Professor sets out to document Hussein's Atrocities

By Stephanie V. Siek, The Boston Globe
March 6, 2005

WALTHAM -- The brutal horrors of Saddam Hussein's regime lie within millions of neat, handwritten pages, the legacy of a police state so meticulous that it collected reams of paper documenting even the rumors that wafted through student unions and street cafes.

They lie, too, in the stories of Iraqis who were tortured, hounded, detained, and exiled as dissidents, intellectuals, or simply people who were in the wrong place at the wrong time during one of Hussein's mass arrests.

An organization founded by an Iraqi exile aims to find and archive every one of the documents, and tell as many stories as possible.

The Iraq Memory Foundation is collecting paperwork, oral histories, and artifacts pertaining to the abuses and atrocities committed by Hussein and the Ba'ath Party from the time they came to power in 1968 until their overthrow by US troops in 2003.

An Iraqi provisional government would have been the best way to go... People have to be involved in their own liberation, even if it's messy.
It's a herculean task -- the foundation has obtained more than 11 million pages of documents and is trying to get millions more. But the group's founder, Kanan Makiya, a professor at Brandeis University, thinks its work is essential to Iraq's development into a democratic society that values individuals over ideology.

''Looking at one's own past is deeply constitutive of who one becomes in the future," Makiya said. ''With one's past, you can't have an identity that starts from scratch . . . We need something new, something humbler, something that rests on the individuality of the human being."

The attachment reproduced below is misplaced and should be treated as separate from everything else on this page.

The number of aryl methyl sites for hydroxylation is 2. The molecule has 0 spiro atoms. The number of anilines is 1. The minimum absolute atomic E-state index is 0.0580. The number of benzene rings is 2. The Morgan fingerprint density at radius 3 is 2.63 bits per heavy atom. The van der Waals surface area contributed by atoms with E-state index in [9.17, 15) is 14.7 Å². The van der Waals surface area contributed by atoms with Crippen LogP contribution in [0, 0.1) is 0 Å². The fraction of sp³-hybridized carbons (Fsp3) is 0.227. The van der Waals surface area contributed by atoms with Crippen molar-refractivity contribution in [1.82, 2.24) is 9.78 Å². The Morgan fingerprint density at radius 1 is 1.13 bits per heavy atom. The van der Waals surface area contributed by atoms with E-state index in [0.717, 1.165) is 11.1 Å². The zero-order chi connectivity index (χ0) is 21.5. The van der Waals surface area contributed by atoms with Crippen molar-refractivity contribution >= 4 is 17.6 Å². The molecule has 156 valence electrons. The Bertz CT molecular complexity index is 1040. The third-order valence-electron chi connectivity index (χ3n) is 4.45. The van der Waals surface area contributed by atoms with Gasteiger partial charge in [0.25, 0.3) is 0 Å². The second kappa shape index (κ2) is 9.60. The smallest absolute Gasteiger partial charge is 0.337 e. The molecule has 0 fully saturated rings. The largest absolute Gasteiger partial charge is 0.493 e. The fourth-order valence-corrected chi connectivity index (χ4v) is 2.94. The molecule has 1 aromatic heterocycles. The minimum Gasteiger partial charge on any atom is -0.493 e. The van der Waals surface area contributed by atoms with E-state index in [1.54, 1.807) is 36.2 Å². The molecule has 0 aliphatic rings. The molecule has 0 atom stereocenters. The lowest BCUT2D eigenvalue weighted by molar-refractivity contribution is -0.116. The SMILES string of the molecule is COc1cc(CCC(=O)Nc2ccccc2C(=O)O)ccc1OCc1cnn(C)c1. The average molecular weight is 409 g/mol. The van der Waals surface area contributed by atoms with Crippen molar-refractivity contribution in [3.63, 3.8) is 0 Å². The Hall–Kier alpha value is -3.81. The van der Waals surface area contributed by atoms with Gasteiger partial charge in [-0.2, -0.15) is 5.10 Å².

Since shortly after Hussein's fall from power, the foundation has been working on a budget funded by small grants and donations with a staff of seven people in Washington and 25 in Baghdad.

Makiya, an Iraqi exile and writer who holds Brandeis's Sylvia K. Hassenfeld Chair in Islamic and Middle Eastern Studies, was granted an extended leave to organize the foundation's operation but returned to Brandeis on Tuesday to discuss the materials in its collection.

Makiya was a leading supporter of the US decision to invade but is a critic of the occupation, which he calls ''a central strategic error."

''An Iraqi provisional government would have been the best way to go," Makiya said. ''From there, many errors start because along with that comes the arrogance, the thinking you can do it all yourself -- give them a proper traffic code, give them a perfect constitution, et cetera, et cetera, and then go away and leave democracy and it's all perfect. It doesn't work like that. People have to be involved in their own liberation, even if it's messy."

The recent elections in Iraq have dealt suicide bombers and other insurgents a heavy blow, he said, because such people were counting on the process to fall apart. Makiya maintains that the goal of the insurgency in Iraq is not to oust US occupying forces, but to destabilize Iraq along ethnic lines by convincing Sunni Muslims that they are being targeted by the interim government and by provoking other ethnic groups.

Makiya said the democratic momentum that began in Iraq with elections is spreading throughout the Middle East. He cited Lebanon's popular uprising against Syrian influence that led to the resignation of Prime Minister Omar Karami and the decision of President Hosni Mubarak of Egypt to allow multiple candidates in presidential elections.